You can also bake the dough in sheets then carve it up into squares or chunks once it is cooked. Given the absence of any Saint Nicholas or windmill cookie cutters in our arsenal, we decided to plump for the square option, which we also liked because our inner control freaks could hold sway over portion sizes.
First up, get those ingredients ready. Speculaas spices are actually available as a pre-mixed concoction in the Netherlands, but purists get so much more of a kick out of putting the spices together themselves. We couldn’t help but linger on each and every smell that we measured out before adding the spices to the mix.
Add the sugar and mix it in well with the flour and the spices.Start to knead in the butter. Be sure to use cold butter in order to keep the dough flaky, and don’t overwork the butter into the flour, as a more coarse, crumbly texture is really what you’re going for.Don’t knead the dough too much, as you don’t want to heat up the butter. If you do feel that it’s a little warm by the time you get to rolling it out, you can cover the dough and put it in the fridge for up to an hour to cool it back down. If you’ve plenty of time, you can even leave the dough in the refrigerator overnight. This will really ramp up the flavors! When you’re ready, roll the dough out into a 1/4 inch thickness.Try and keep the thickness of the dough even and lay it out in a rectangle on baking paper on a rimmed baking tray.Whisk the egg with a tablespoon of milk.Brush the egg and milk mixture over the dough. Press the almond halves into the dough and cover with another layer of the egg and milk mixture. Bake in a preheated oven at 340F for 30 minutes. Let the dough cool down completely before cutting it up. Enjoy on Saint Nicholas’ day, during the run-up to Christmas, at Christmas, New Years and Epiphany, and then for the rest of the year until next December rolls around again.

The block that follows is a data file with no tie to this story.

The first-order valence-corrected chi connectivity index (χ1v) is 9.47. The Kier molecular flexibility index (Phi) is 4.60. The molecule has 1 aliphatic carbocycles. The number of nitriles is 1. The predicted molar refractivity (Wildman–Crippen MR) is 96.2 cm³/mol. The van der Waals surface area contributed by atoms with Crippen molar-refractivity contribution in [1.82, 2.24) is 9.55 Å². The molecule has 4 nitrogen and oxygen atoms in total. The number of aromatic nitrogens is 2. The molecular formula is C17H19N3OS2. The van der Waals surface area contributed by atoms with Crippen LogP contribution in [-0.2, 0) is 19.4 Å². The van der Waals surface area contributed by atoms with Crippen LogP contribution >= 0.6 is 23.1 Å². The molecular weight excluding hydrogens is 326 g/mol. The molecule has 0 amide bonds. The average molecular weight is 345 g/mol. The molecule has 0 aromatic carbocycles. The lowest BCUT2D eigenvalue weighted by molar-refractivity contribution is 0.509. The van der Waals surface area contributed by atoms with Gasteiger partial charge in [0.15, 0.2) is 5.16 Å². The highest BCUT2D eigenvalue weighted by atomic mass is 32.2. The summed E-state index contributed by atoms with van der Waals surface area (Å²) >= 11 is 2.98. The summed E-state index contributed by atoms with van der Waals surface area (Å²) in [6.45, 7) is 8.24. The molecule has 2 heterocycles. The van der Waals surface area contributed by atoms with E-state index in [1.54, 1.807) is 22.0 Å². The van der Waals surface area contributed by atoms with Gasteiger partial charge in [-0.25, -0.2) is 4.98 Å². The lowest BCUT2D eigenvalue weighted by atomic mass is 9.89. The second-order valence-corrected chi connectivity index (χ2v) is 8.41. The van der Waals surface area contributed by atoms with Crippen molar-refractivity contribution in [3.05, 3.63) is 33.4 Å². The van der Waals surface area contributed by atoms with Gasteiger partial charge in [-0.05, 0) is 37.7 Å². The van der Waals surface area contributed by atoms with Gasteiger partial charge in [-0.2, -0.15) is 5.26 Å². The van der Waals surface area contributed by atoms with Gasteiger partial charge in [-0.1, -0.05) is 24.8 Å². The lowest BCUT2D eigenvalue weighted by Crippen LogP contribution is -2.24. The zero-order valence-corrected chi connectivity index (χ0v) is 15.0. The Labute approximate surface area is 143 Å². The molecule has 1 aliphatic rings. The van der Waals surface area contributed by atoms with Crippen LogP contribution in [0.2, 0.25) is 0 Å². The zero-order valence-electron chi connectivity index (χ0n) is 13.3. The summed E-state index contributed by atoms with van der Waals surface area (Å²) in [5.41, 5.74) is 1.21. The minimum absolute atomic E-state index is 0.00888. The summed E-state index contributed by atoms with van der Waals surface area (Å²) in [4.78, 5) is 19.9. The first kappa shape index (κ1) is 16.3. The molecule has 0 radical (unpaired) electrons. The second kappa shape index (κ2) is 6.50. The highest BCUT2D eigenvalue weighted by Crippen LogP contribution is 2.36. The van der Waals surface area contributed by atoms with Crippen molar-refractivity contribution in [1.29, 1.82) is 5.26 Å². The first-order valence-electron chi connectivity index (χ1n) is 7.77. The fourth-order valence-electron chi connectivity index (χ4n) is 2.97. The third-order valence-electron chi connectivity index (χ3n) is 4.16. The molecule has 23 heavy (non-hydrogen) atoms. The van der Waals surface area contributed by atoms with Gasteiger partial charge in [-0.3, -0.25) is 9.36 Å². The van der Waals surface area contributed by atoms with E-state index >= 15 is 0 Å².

Our Take on the Recipe
With seasonal goodies like these, it makes sense to try and elongate the holiday season as much as possible. We loved our speculaas – buttery goodness that reminded us a bit of pie crust, was moist and wasn’t too sweet, which is always a bonus. We used dark brown sugar as recommended by our source recipe, however, we are aware that traditional renditions of the recipe call for vergeoise brune, which is a Belgian brown sugar made from beets with a hint of butterscotch.
Did we mention the smell? Our whole house smelled like a scented candle factory well into the next evening, alerting our neighbors that seasonal festivities had commenced. In our kitchen at least.
Though it’s a simple recipe, making the dough could prove a little tricky, especially for those not experienced with pastries. We found that sticking to the principle of keeping the butter as cold as possible and not working the dough too too much really helped to keep it a good texture. This, as well as the tip for keeping it inside the refrigerator for a little while before rolling it out. And make sure your oven is at the right temperature when you put the dough in – it’s important it gets a good hit of heat from the outset.
Yield 16 cookies
- 2 cups all-purpose flour
- 1 cup brown sugar
- 1½ teaspoons ground cinnamon
- ½ teaspoon ground ginger
- ¼ teaspoon ground cardamom
- ¼ teaspoon ground coriander
- ¼ teaspoon ground nutmeg
- ⅛ teaspoon ground cloves
- 1 cup cold butter
- Pinch of salt
- ½ cup blanched almond halves
- 1 egg
- ½ cup milk
Step 1: Create the Cookie Dough
- Mix the dry ingredients together
- Knead in the butter with a pastry cutter or use a food processor. Make sure the butter is very cold and don't let it heat up too much while you're kneading it (or processing it).
- If you are not in a hurry, you can leave the dough in the fridge for a while or even overnight.
Step 2: Roll Out the Dough
- Preheat the oven to 340F.
- Roll the dough out quite thin, about ¼ of an inch - do you best to keep the dough an even thickness
Step 3: Toppings Time
- Place the rolled out cookie dough on a rectangular baking tray.
- Whisk an egg with a tablespoon of milk and brush it over the dough.
- Press almond halves into the dough.
- Cover with another layer of the egg and milk mixture
Step 4: Bake the Cookies
- Bake for 30 minutes.
- Let the cookies cool completely and then cut into square pieces.